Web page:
“It's wild, just a short bus ride away is Strawberry Field, Penny Lane, and being the fans that we are we've seen so many pictures of these clubs and streets, and it's like we're gonna be walking down those same streets with our guitars and where their music was echoing off the same bricks that our music is going to be echoing off.”
The whole catalog
The Beatles tribute band world is broken down into a wild number of variations: some bands taking on certain musical eras and points along the band’s evolutionary arc, some dress the part, some play the parts.
Some even tackle solo catalogs. In fact, this year’s headline act, billed as the “never seen before ‘Lennon’ line-up, features three musicians who played on John Lennon’s final pair of studio recordings, Double Fantasy and Milk and Honey. The trio of Earl Slick, Tony Levin and Andy Newmark will perform at the ‘Lennon 1980’ headline show at the Liverpool Philharmonic Hall on Aug. 26.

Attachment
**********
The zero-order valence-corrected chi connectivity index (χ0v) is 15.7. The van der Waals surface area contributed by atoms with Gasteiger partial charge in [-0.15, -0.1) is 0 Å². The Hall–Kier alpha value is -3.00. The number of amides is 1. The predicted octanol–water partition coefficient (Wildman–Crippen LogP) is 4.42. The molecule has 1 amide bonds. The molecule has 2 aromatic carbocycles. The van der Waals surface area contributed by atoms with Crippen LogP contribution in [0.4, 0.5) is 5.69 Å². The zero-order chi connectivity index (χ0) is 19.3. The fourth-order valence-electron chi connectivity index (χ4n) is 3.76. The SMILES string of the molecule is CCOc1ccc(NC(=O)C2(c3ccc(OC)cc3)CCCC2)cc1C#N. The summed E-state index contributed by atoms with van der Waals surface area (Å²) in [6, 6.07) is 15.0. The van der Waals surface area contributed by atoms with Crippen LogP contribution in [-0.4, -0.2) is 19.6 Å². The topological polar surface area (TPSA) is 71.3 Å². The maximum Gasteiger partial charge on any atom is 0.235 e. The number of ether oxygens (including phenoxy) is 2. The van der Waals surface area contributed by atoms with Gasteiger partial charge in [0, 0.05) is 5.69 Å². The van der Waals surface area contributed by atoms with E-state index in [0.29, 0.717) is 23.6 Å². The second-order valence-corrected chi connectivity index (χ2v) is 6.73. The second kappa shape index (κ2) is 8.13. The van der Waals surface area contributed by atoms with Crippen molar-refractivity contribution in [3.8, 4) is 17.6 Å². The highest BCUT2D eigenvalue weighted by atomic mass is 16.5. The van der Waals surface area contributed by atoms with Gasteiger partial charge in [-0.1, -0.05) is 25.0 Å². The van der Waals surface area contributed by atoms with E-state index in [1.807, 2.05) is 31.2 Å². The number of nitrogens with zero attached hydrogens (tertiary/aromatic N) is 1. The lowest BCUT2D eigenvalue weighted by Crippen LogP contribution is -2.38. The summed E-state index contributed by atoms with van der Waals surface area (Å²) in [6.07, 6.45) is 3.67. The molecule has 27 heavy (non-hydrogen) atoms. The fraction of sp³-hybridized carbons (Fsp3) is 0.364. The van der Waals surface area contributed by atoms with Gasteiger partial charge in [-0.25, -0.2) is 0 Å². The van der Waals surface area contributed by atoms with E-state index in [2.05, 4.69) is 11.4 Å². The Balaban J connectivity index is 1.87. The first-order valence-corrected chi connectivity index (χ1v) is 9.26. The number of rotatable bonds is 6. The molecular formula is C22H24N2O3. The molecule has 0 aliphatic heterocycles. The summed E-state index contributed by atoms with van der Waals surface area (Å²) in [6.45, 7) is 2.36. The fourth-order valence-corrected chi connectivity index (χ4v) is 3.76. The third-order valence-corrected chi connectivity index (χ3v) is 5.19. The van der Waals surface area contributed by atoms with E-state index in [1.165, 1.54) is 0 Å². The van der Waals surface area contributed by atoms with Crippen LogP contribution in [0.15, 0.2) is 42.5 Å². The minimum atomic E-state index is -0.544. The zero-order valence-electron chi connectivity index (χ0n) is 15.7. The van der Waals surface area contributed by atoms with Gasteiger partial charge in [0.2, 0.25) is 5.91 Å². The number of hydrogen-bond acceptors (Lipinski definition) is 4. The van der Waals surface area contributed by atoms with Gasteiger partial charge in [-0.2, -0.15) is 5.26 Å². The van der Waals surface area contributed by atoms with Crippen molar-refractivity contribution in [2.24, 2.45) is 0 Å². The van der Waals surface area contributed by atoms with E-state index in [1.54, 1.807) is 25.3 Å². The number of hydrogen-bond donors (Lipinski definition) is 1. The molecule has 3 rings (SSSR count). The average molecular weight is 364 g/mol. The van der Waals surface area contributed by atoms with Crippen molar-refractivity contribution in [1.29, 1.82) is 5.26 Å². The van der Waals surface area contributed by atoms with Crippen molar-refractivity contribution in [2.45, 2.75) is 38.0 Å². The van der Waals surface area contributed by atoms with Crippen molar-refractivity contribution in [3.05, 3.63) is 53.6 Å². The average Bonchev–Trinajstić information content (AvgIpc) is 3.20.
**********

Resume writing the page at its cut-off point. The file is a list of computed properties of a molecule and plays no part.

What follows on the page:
According to internationalbeatleweek.com, “All three musicians performed on John’s last studio album Double Fantasy as well as the sessions for what would become John’s Milk and Honey album. They never got to perform together live with John Lennon before his tragic death in 1980.”
Point is, acts can get pretty specific about their acts.
But The Star Club does not perform in costume or character and is committed to playing The Beatles catalog from front to back, from the beginning to the separation to the solo years.
“We wanted to cover the whole thing,” says Motha.
Star Club plays tunes from every ear of The Beatles — “Hamburg, Beatlemania, psychedelic, rooftop into the solo years,” as described on their bio at the festival website.
“We're ourselves playing the music that we love,” Motha said.
“What's cool about The Star club is it's a show where you really don't have to know anything about The Beatles to enjoy it, because the sets that we play around here, locally, are predominantly the hits. But we throw in the deep cuts for the big fans, and we'll throw in some other 60 songs. So anyone can really enjoy the show.”
Motha says the band often throws in covers from similar-era bands like the Rolling Stones and The Doors to round out a set.
Liverpool during Beatleweek